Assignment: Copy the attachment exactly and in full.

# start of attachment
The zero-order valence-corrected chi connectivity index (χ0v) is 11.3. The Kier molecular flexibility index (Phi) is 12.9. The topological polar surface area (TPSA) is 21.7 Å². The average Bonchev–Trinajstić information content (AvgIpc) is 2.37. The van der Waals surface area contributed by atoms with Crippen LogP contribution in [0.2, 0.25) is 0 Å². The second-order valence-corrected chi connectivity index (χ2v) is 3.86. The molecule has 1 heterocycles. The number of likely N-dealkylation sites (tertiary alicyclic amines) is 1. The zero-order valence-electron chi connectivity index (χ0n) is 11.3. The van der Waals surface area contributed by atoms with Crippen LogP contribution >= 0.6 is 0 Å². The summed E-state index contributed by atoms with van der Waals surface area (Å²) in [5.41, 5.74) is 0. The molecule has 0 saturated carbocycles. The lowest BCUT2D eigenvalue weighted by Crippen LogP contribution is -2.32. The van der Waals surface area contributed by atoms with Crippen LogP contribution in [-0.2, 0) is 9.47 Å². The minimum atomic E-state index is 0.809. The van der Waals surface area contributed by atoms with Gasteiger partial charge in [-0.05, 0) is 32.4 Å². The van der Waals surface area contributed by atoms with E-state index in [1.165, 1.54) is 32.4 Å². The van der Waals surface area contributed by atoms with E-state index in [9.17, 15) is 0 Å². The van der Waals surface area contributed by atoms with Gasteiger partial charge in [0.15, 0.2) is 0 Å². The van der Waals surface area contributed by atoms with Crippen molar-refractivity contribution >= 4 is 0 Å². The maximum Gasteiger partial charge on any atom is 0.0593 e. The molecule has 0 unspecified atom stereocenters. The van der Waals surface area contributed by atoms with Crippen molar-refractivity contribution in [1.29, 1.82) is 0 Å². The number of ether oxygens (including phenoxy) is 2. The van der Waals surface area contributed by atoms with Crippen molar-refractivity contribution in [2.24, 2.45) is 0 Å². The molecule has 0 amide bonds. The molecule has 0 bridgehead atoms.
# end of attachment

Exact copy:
The zero-order valence-corrected chi connectivity index (χ0v) is 11.3. The Kier molecular flexibility index (Phi) is 12.9. The topological polar surface area (TPSA) is 21.7 Å². The average Bonchev–Trinajstić information content (AvgIpc) is 2.37. The van der Waals surface area contributed by atoms with Crippen LogP contribution in [0.2, 0.25) is 0 Å². The second-order valence-corrected chi connectivity index (χ2v) is 3.86. The molecule has 1 heterocycles. The number of likely N-dealkylation sites (tertiary alicyclic amines) is 1. The zero-order valence-electron chi connectivity index (χ0n) is 11.3. The van der Waals surface area contributed by atoms with Crippen LogP contribution >= 0.6 is 0 Å². The summed E-state index contributed by atoms with van der Waals surface area (Å²) in [5.41, 5.74) is 0. The molecule has 0 saturated carbocycles. The lowest BCUT2D eigenvalue weighted by Crippen LogP contribution is -2.32. The van der Waals surface area contributed by atoms with Crippen LogP contribution in [-0.2, 0) is 9.47 Å². The minimum atomic E-state index is 0.809. The van der Waals surface area contributed by atoms with Gasteiger partial charge in [-0.05, 0) is 32.4 Å². The van der Waals surface area contributed by atoms with E-state index in [1.165, 1.54) is 32.4 Å². The van der Waals surface area contributed by atoms with E-state index in [9.17, 15) is 0 Å². The van der Waals surface area contributed by atoms with Gasteiger partial charge in [0.15, 0.2) is 0 Å². The van der Waals surface area contributed by atoms with Crippen molar-refractivity contribution >= 4 is 0 Å². The maximum Gasteiger partial charge on any atom is 0.0593 e. The molecule has 0 unspecified atom stereocenters. The van der Waals surface area contributed by atoms with Crippen molar-refractivity contribution in [1.29, 1.82) is 0 Å². The number of ether oxygens (including phenoxy) is 2. The van der Waals surface area contributed by atoms with Crippen molar-refractivity contribution in [2.24, 2.45) is 0 Å². The molecule has 0 amide bonds. The molecule has 0 bridgehead atoms.